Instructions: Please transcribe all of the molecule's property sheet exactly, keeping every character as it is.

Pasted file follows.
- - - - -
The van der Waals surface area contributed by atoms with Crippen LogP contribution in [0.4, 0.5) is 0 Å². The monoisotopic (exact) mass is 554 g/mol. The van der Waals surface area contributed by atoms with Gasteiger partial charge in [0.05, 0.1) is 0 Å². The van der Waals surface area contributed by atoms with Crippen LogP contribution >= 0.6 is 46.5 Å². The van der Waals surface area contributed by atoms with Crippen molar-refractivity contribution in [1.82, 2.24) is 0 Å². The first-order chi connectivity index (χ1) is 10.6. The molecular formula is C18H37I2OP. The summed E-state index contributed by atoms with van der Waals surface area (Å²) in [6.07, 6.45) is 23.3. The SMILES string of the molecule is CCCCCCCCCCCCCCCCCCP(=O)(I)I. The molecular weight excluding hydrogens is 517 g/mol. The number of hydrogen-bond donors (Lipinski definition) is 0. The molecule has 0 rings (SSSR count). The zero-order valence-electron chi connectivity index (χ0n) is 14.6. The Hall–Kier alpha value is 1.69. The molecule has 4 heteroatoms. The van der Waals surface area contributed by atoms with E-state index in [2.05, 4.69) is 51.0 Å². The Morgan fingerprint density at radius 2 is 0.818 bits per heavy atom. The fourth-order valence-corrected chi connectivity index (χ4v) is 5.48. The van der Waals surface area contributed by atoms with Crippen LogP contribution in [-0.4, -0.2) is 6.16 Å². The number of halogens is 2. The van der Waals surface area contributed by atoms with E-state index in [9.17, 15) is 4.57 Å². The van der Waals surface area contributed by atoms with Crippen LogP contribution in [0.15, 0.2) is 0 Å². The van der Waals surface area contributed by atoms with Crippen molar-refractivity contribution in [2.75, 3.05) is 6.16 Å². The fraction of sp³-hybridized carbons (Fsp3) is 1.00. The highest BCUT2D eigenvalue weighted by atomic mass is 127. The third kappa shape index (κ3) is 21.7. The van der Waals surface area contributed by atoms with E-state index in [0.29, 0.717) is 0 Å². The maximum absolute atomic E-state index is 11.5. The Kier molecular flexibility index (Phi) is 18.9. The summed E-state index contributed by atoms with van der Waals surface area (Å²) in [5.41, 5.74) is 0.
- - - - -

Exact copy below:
The van der Waals surface area contributed by atoms with Crippen LogP contribution in [0.4, 0.5) is 0 Å². The monoisotopic (exact) mass is 554 g/mol. The van der Waals surface area contributed by atoms with Gasteiger partial charge in [0.05, 0.1) is 0 Å². The van der Waals surface area contributed by atoms with Crippen LogP contribution >= 0.6 is 46.5 Å². The van der Waals surface area contributed by atoms with Crippen molar-refractivity contribution in [1.82, 2.24) is 0 Å². The first-order chi connectivity index (χ1) is 10.6. The molecular formula is C18H37I2OP. The summed E-state index contributed by atoms with van der Waals surface area (Å²) in [6.07, 6.45) is 23.3. The SMILES string of the molecule is CCCCCCCCCCCCCCCCCCP(=O)(I)I. The molecular weight excluding hydrogens is 517 g/mol. The number of hydrogen-bond donors (Lipinski definition) is 0. The molecule has 0 rings (SSSR count). The zero-order valence-electron chi connectivity index (χ0n) is 14.6. The Hall–Kier alpha value is 1.69. The molecule has 4 heteroatoms. The van der Waals surface area contributed by atoms with E-state index in [2.05, 4.69) is 51.0 Å². The Morgan fingerprint density at radius 2 is 0.818 bits per heavy atom. The fourth-order valence-corrected chi connectivity index (χ4v) is 5.48. The van der Waals surface area contributed by atoms with Crippen LogP contribution in [-0.4, -0.2) is 6.16 Å². The number of halogens is 2. The van der Waals surface area contributed by atoms with E-state index in [9.17, 15) is 4.57 Å². The van der Waals surface area contributed by atoms with Crippen LogP contribution in [0.15, 0.2) is 0 Å². The van der Waals surface area contributed by atoms with Crippen molar-refractivity contribution in [2.75, 3.05) is 6.16 Å². The fraction of sp³-hybridized carbons (Fsp3) is 1.00. The highest BCUT2D eigenvalue weighted by atomic mass is 127. The third kappa shape index (κ3) is 21.7. The van der Waals surface area contributed by atoms with E-state index in [0.29, 0.717) is 0 Å². The maximum absolute atomic E-state index is 11.5. The Kier molecular flexibility index (Phi) is 18.9. The summed E-state index contributed by atoms with van der Waals surface area (Å²) in [5.41, 5.74) is 0.